Experiment 2 - Energizing a Slave Flash Test
Using a Nikon D5000 with a Nikon Speedlight SB- 600 shoe-mounted flash, we waited for the flash to go into “stand by” mode. The shutter release was given a half-press to “wake up” the flash unit. The moment the flash powered up, K2 meter #2 registered a spike to the 3rd LED (2.5 mG to 10 mG). K2 meter #1 registered a spike to the 2nd LED (1.5 mG to 2.5 mG).
However, on a second attempt, none of the meters registered any type of spike or fluctuation. On a third consecutive attempt, a spike to the 3rd light was recorded again. I determined that this issue was most likely due to the initial charging of the flash when coming out of sleep mode. Our second attempt had been done immediately after the flash unit was already charged. By allowing the flash unit to go into Stand By again, the spike on the meters registered again.
Experiment 3 - Two-way Radio
A two-way radio was positioned approximately 3 to 4 feet away from K2 Meter #1 and the Gauss Master, and 5 to 6 feet from K2 Meter #2. The “Talk” button on a two-way radio was quickly depressed and released once. Both K2 meters illuminated up to the 3rd LED (2.5 mG to 10 mG), but the Gauss Master meter did not register any change from the Base Reading. The “Talk” button was depressed several more times, with the LED display flashing up to the 3rd or 4th LED with each depression of the two-way radio Talk button.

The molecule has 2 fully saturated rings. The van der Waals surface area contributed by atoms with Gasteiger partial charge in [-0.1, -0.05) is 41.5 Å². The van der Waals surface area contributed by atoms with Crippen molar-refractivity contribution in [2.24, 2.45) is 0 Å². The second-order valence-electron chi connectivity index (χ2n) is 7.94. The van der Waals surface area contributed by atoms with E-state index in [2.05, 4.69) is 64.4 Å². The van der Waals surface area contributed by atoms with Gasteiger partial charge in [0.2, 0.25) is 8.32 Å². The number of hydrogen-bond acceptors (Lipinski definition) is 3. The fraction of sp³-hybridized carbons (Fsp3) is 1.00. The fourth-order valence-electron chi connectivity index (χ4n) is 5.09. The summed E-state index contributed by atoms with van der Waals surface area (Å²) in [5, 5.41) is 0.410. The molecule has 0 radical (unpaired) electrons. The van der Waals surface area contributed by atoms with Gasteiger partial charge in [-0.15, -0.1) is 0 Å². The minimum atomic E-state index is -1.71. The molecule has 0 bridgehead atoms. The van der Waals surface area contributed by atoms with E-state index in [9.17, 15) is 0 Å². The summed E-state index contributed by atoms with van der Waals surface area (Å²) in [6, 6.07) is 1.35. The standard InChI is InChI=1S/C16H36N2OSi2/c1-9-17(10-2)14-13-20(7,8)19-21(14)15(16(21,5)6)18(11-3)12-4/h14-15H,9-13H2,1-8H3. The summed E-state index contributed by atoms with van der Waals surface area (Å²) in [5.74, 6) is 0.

To test relative distance to position, the two-way radio was moved to a distance of approximately ten (10) feet from K2 #1 and the Gauss Master, at four different positions (with the K2 meter centered on the floor, the two-way radio was placed forward of the meter, to the rear of the meter, to the right, and then above the meter). The “Talk” button was depressed several times. From these four positions, the meter registered the highest readings when positioned to the right of the meter with the antenna (of the two-way radio) pointed towards the meter.
The group proceeded with an EVP session (electronic voice phenomena) in which they would attempt to communicate with a ghost. This was a good time for me to test the spirit communication claim. During this experiment, we agreed to bypass the standard “two spikes = yes, one spike = no” criteria. This was to avoid any confusion between a possible “hit” (manipulation of the device by an unknown entity) and the normal operation of the Self-Test that the device does (which causes it to automatically flash twice).
To make this test as basic as possible, I looked for any noticeable manipulation of the device by outside sources. All the equipment, including cell phones and the other EMF meters, were removed from the area while this session was in progress. While the device was active, the group leader spoke out loud: “If there are any spirits here, please answer our questions by causing the device to illuminate”.